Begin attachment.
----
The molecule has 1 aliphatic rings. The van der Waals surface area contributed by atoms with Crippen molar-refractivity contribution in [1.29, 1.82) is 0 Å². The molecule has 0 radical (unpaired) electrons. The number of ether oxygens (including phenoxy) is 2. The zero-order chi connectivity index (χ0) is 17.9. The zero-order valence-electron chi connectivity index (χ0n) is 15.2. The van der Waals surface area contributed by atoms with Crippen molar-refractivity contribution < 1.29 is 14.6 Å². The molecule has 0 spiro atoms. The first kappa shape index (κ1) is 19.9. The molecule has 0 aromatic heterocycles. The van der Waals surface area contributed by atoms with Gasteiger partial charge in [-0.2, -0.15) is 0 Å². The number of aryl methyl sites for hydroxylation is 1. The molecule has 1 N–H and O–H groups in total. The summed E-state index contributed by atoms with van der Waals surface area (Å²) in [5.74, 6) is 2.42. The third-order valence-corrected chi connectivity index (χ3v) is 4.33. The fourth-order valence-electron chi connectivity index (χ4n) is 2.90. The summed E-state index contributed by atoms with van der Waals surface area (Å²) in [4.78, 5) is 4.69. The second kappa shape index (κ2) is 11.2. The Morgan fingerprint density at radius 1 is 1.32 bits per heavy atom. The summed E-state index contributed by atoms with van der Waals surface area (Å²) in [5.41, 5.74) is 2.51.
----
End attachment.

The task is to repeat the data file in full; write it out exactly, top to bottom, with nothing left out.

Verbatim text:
The molecule has 1 aliphatic rings. The van der Waals surface area contributed by atoms with Crippen molar-refractivity contribution in [1.29, 1.82) is 0 Å². The molecule has 0 radical (unpaired) electrons. The number of ether oxygens (including phenoxy) is 2. The zero-order chi connectivity index (χ0) is 17.9. The zero-order valence-electron chi connectivity index (χ0n) is 15.2. The van der Waals surface area contributed by atoms with Crippen molar-refractivity contribution < 1.29 is 14.6 Å². The molecule has 0 spiro atoms. The first kappa shape index (κ1) is 19.9. The molecule has 0 aromatic heterocycles. The van der Waals surface area contributed by atoms with Gasteiger partial charge in [-0.2, -0.15) is 0 Å². The number of aryl methyl sites for hydroxylation is 1. The molecule has 1 N–H and O–H groups in total. The summed E-state index contributed by atoms with van der Waals surface area (Å²) in [5.74, 6) is 2.42. The third-order valence-corrected chi connectivity index (χ3v) is 4.33. The fourth-order valence-electron chi connectivity index (χ4n) is 2.90. The summed E-state index contributed by atoms with van der Waals surface area (Å²) in [4.78, 5) is 4.69. The second kappa shape index (κ2) is 11.2. The Morgan fingerprint density at radius 1 is 1.32 bits per heavy atom. The summed E-state index contributed by atoms with van der Waals surface area (Å²) in [5.41, 5.74) is 2.51.